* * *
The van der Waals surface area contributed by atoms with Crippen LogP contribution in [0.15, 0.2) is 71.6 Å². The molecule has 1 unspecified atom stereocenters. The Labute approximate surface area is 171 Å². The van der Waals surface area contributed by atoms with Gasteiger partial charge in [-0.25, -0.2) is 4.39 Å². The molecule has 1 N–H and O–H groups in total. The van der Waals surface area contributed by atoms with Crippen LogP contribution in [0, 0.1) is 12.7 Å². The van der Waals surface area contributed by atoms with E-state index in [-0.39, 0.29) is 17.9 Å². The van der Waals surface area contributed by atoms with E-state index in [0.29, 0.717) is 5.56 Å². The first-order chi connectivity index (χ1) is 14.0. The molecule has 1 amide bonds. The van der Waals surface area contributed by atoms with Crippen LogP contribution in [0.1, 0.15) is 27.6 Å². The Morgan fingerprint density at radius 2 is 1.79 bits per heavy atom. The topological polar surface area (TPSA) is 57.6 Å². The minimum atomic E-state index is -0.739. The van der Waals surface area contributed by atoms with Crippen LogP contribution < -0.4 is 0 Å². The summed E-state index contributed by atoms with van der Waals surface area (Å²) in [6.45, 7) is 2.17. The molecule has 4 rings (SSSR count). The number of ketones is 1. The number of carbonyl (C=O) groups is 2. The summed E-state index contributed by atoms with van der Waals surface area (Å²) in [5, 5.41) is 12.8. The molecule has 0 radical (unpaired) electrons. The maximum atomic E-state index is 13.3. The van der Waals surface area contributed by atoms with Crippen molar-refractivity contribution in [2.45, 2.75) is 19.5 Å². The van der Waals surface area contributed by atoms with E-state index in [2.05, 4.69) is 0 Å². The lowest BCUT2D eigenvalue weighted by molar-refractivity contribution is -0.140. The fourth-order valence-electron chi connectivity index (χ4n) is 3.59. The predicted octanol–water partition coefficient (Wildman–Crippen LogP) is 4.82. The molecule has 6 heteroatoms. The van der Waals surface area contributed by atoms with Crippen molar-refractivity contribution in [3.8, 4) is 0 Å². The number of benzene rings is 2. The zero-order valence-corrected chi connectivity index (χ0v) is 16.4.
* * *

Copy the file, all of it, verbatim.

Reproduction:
The van der Waals surface area contributed by atoms with Crippen LogP contribution in [0.15, 0.2) is 71.6 Å². The molecule has 1 unspecified atom stereocenters. The Labute approximate surface area is 171 Å². The van der Waals surface area contributed by atoms with Gasteiger partial charge in [-0.25, -0.2) is 4.39 Å². The molecule has 1 N–H and O–H groups in total. The van der Waals surface area contributed by atoms with Crippen LogP contribution in [0, 0.1) is 12.7 Å². The van der Waals surface area contributed by atoms with E-state index in [-0.39, 0.29) is 17.9 Å². The van der Waals surface area contributed by atoms with E-state index in [0.29, 0.717) is 5.56 Å². The first-order chi connectivity index (χ1) is 14.0. The molecule has 1 amide bonds. The van der Waals surface area contributed by atoms with Crippen LogP contribution in [0.1, 0.15) is 27.6 Å². The Morgan fingerprint density at radius 2 is 1.79 bits per heavy atom. The topological polar surface area (TPSA) is 57.6 Å². The minimum atomic E-state index is -0.739. The van der Waals surface area contributed by atoms with Crippen LogP contribution < -0.4 is 0 Å². The summed E-state index contributed by atoms with van der Waals surface area (Å²) in [6.45, 7) is 2.17. The molecule has 4 rings (SSSR count). The number of ketones is 1. The number of carbonyl (C=O) groups is 2. The summed E-state index contributed by atoms with van der Waals surface area (Å²) in [5, 5.41) is 12.8. The molecule has 0 radical (unpaired) electrons. The maximum atomic E-state index is 13.3. The van der Waals surface area contributed by atoms with Crippen molar-refractivity contribution in [2.45, 2.75) is 19.5 Å². The van der Waals surface area contributed by atoms with E-state index in [2.05, 4.69) is 0 Å². The lowest BCUT2D eigenvalue weighted by molar-refractivity contribution is -0.140. The fourth-order valence-electron chi connectivity index (χ4n) is 3.59. The predicted octanol–water partition coefficient (Wildman–Crippen LogP) is 4.82. The molecule has 6 heteroatoms. The van der Waals surface area contributed by atoms with Crippen molar-refractivity contribution in [3.8, 4) is 0 Å². The number of benzene rings is 2. The zero-order valence-corrected chi connectivity index (χ0v) is 16.4.